Combining an Allogeneic Graft-Vs-Myeloma Effect with High-Dose Autologous Stem Cell Rescue in the Treatment of Multiple Myeloma

Reviewer: Mary Kara Bucci, MD
University of Pennsylvania Cancer Center
Last Modified: December 9, 2001

Presenter: David G. Maloney
Presenter's Affiliation: Fred Hutchinson Cancer Research Center, Seatle, WA
Type of Session: Plenary

Background
Myeloablative allogeneic hematopoietic stem cell transplantation (HSCT) for Multiple Myeloma has been associated with high transplant-related mortality (TRM), limiting its clinical usefulness despite its potential for cure. Autologous HSC rescue has a lower rated of TRM but does not have the curative potention of the graft-vs-tumor effect of the allograft. In order to combine the curative potential of allogeneic HSCT with the safety of autologous HSC rescue, this study followed a myeloablative autolgous HSCT with immunosuppression and an allogeneic HSC rescue, separating the high-dose conditioning regimen from the graft-vs-tumor inducing allograft by 40-120 days.

Materials and Methods
42 patients with relapsed or refractory Stage II/III myeloma received 200mg/m2 of melphalan and autologous SCR, followed 40-120 days later with a single fraction of 200 cGy total body irradiation, immunosuppression with mycophenylate mofetil x 28 days and cyclosporine at least 56 days and unmodified allogeneic stem cell transplant with peripheral blood stem cells from an HLA-identical sibling. The initial 4 patients received allografts of CD 34+ cells only; after the death of 1 patient from cytomegalovirus pneumonia, allografts were modified to CD34+ cells(8.6 x 106) and CD3+ cells (4.2 x 108).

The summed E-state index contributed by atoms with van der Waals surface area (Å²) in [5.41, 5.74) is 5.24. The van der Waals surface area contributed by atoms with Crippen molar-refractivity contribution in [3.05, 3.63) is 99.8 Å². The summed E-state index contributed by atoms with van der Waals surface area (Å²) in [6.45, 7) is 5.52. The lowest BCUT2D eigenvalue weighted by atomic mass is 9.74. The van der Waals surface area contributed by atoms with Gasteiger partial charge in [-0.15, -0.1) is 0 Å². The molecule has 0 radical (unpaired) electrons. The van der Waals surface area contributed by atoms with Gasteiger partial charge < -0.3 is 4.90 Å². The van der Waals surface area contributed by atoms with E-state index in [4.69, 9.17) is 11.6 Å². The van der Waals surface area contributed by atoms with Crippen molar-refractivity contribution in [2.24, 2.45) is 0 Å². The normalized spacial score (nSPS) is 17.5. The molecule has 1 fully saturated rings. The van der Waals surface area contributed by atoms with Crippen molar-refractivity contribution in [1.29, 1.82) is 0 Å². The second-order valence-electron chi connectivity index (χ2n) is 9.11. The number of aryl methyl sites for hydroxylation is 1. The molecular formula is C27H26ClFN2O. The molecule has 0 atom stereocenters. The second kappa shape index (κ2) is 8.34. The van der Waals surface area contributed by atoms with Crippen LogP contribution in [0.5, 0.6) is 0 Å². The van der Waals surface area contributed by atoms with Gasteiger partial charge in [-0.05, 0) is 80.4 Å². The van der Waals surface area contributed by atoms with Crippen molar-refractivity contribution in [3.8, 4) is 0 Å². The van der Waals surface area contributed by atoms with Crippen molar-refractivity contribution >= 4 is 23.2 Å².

Results

Autologous HSCT-related toxicities included a median of 6 days of absolute neutrophil count (ANC) < 500, ANC nadir of < 50, and a platelet nadir < 20K.

Following allograft, all patients engrafted with a median of 90% and 99% donor T-cell chimerism by day 28 and day 84 post-allograft, respectively.

19 patients (48%) developed acute graft-versus-host disease (GVHD) including 2 cases of Grade IV GVHD.

18 patients (45%) developed chronic GVHD.

With a median follow-up of 13 months, overall survival is 85%, progression-free survival is 83%, and 1-year TRM is 12%.

There have been 6 treatment-related deaths, one from cytomegalovirus pneumonia at day 31 post-autologous HSCT, 1 from progressive disease at day 91, 2 from acute GVHD, 1 from encephalopathy, and one from infection and chronic GVHD.

Author's Conclusions

The combined approach of myeloablative autologous SCT followed by allogeneic SCT resulted in potent anti-tumor activity and decreased treatment-related mortality despite having a relatively high median patient age (55, range 39-71).

The results of this pilot study demonstrate the need for a prospective randomized trial directly comparing this approach with conventional treatment for multiple myeloma.

Clinical/Scientific Implications
This novel combined approach to stem cell transplant may offer a safer, potentially curative treatment option for multiple myeloma patients. Older patients, who traditionally have not been offered allogeneic transplant for multiple myeloma due to their increased risk of treatment-related morbidity and mortality may be suitable candidates for this regimen.

Oncolink's ASH Coverage made possible by an unrestricted Educational Grant from Amgen.

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